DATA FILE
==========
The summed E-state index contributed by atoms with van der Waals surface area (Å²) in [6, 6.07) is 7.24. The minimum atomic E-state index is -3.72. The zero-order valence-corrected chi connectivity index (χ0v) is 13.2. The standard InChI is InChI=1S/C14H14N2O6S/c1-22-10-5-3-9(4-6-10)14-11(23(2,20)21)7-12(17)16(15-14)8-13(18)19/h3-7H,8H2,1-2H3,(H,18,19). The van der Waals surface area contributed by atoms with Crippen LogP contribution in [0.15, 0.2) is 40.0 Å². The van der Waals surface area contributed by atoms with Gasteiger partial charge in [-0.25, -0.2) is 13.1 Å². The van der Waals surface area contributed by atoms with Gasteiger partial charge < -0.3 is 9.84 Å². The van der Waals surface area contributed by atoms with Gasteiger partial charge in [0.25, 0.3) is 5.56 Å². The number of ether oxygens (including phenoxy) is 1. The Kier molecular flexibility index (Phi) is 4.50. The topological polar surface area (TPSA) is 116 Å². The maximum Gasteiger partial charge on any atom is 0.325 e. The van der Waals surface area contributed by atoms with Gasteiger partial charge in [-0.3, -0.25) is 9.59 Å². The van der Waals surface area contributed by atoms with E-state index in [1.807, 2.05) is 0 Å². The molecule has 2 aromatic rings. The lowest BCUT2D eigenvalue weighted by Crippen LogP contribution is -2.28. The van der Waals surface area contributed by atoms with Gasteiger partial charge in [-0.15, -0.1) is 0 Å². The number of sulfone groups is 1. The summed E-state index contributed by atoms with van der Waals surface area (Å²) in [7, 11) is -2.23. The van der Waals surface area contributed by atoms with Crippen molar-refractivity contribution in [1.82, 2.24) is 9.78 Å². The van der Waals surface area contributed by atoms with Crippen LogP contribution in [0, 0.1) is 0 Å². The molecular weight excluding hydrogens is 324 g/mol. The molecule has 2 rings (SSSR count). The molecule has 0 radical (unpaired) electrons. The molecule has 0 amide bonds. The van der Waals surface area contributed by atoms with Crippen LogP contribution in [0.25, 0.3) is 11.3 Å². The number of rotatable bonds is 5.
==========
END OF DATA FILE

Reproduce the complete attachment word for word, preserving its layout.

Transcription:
The summed E-state index contributed by atoms with van der Waals surface area (Å²) in [6, 6.07) is 7.24. The minimum atomic E-state index is -3.72. The zero-order valence-corrected chi connectivity index (χ0v) is 13.2. The standard InChI is InChI=1S/C14H14N2O6S/c1-22-10-5-3-9(4-6-10)14-11(23(2,20)21)7-12(17)16(15-14)8-13(18)19/h3-7H,8H2,1-2H3,(H,18,19). The van der Waals surface area contributed by atoms with Crippen LogP contribution in [0.15, 0.2) is 40.0 Å². The van der Waals surface area contributed by atoms with Gasteiger partial charge in [-0.25, -0.2) is 13.1 Å². The van der Waals surface area contributed by atoms with Gasteiger partial charge < -0.3 is 9.84 Å². The van der Waals surface area contributed by atoms with Gasteiger partial charge in [0.25, 0.3) is 5.56 Å². The number of ether oxygens (including phenoxy) is 1. The Kier molecular flexibility index (Phi) is 4.50. The topological polar surface area (TPSA) is 116 Å². The maximum Gasteiger partial charge on any atom is 0.325 e. The van der Waals surface area contributed by atoms with Gasteiger partial charge in [-0.3, -0.25) is 9.59 Å². The van der Waals surface area contributed by atoms with E-state index in [1.807, 2.05) is 0 Å². The molecule has 2 aromatic rings. The lowest BCUT2D eigenvalue weighted by Crippen LogP contribution is -2.28. The van der Waals surface area contributed by atoms with Gasteiger partial charge in [-0.15, -0.1) is 0 Å². The number of sulfone groups is 1. The summed E-state index contributed by atoms with van der Waals surface area (Å²) in [7, 11) is -2.23. The van der Waals surface area contributed by atoms with Crippen molar-refractivity contribution in [1.82, 2.24) is 9.78 Å². The van der Waals surface area contributed by atoms with Crippen LogP contribution in [0, 0.1) is 0 Å². The molecular weight excluding hydrogens is 324 g/mol. The molecule has 2 rings (SSSR count). The molecule has 0 radical (unpaired) electrons. The molecule has 0 amide bonds. The van der Waals surface area contributed by atoms with Crippen LogP contribution in [0.25, 0.3) is 11.3 Å². The number of rotatable bonds is 5.